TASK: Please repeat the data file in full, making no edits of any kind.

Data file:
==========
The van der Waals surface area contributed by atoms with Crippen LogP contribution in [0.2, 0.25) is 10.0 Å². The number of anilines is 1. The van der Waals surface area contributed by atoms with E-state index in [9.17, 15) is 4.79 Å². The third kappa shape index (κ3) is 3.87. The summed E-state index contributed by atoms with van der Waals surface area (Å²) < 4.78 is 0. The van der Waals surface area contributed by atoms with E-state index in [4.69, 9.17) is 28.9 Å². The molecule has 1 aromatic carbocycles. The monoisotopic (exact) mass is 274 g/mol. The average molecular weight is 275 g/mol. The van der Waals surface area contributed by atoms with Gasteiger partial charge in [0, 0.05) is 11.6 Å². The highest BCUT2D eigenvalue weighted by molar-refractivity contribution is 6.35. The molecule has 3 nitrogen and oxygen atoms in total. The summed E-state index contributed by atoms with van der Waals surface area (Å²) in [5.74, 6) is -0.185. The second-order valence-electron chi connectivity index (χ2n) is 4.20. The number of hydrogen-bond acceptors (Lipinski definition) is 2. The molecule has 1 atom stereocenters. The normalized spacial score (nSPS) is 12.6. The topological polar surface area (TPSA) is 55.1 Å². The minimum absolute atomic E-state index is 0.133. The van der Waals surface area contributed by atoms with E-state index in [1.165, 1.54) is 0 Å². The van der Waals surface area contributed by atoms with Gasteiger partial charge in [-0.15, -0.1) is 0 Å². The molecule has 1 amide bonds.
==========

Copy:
The van der Waals surface area contributed by atoms with Crippen LogP contribution in [0.2, 0.25) is 10.0 Å². The number of anilines is 1. The van der Waals surface area contributed by atoms with E-state index in [9.17, 15) is 4.79 Å². The third kappa shape index (κ3) is 3.87. The summed E-state index contributed by atoms with van der Waals surface area (Å²) < 4.78 is 0. The van der Waals surface area contributed by atoms with E-state index in [4.69, 9.17) is 28.9 Å². The molecule has 1 aromatic carbocycles. The monoisotopic (exact) mass is 274 g/mol. The average molecular weight is 275 g/mol. The van der Waals surface area contributed by atoms with Gasteiger partial charge in [0, 0.05) is 11.6 Å². The highest BCUT2D eigenvalue weighted by molar-refractivity contribution is 6.35. The molecule has 3 nitrogen and oxygen atoms in total. The summed E-state index contributed by atoms with van der Waals surface area (Å²) in [5.74, 6) is -0.185. The second-order valence-electron chi connectivity index (χ2n) is 4.20. The number of hydrogen-bond acceptors (Lipinski definition) is 2. The molecule has 1 atom stereocenters. The normalized spacial score (nSPS) is 12.6. The topological polar surface area (TPSA) is 55.1 Å². The minimum absolute atomic E-state index is 0.133. The van der Waals surface area contributed by atoms with E-state index in [1.165, 1.54) is 0 Å². The van der Waals surface area contributed by atoms with Gasteiger partial charge in [-0.15, -0.1) is 0 Å². The molecule has 1 amide bonds.